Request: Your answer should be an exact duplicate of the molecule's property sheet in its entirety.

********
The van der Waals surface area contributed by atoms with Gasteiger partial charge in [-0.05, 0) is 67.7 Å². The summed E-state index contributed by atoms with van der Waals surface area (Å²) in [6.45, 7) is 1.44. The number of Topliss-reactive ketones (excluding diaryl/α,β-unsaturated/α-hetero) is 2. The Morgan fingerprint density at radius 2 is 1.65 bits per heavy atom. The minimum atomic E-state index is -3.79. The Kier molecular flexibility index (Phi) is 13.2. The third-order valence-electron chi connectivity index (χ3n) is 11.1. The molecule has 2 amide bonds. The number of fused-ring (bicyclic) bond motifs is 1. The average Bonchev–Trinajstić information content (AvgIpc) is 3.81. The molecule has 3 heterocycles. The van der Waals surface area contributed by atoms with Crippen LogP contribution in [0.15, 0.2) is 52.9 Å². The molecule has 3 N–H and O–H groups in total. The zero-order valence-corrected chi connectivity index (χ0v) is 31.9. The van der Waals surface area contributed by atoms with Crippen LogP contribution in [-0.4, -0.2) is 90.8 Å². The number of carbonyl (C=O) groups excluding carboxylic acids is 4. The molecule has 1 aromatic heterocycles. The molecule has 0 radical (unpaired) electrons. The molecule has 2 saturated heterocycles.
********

The van der Waals surface area contributed by atoms with Gasteiger partial charge in [-0.05, 0) is 67.7 Å². The summed E-state index contributed by atoms with van der Waals surface area (Å²) in [6.45, 7) is 1.44. The number of Topliss-reactive ketones (excluding diaryl/α,β-unsaturated/α-hetero) is 2. The Morgan fingerprint density at radius 2 is 1.65 bits per heavy atom. The minimum atomic E-state index is -3.79. The Kier molecular flexibility index (Phi) is 13.2. The third-order valence-electron chi connectivity index (χ3n) is 11.1. The molecule has 2 amide bonds. The number of fused-ring (bicyclic) bond motifs is 1. The average Bonchev–Trinajstić information content (AvgIpc) is 3.81. The molecule has 3 heterocycles. The van der Waals surface area contributed by atoms with Crippen LogP contribution in [0.15, 0.2) is 52.9 Å². The molecule has 3 N–H and O–H groups in total. The zero-order valence-corrected chi connectivity index (χ0v) is 31.9. The van der Waals surface area contributed by atoms with Crippen LogP contribution in [-0.4, -0.2) is 90.8 Å². The number of carbonyl (C=O) groups excluding carboxylic acids is 4. The molecule has 1 aromatic heterocycles. The molecule has 0 radical (unpaired) electrons. The molecule has 2 saturated heterocycles.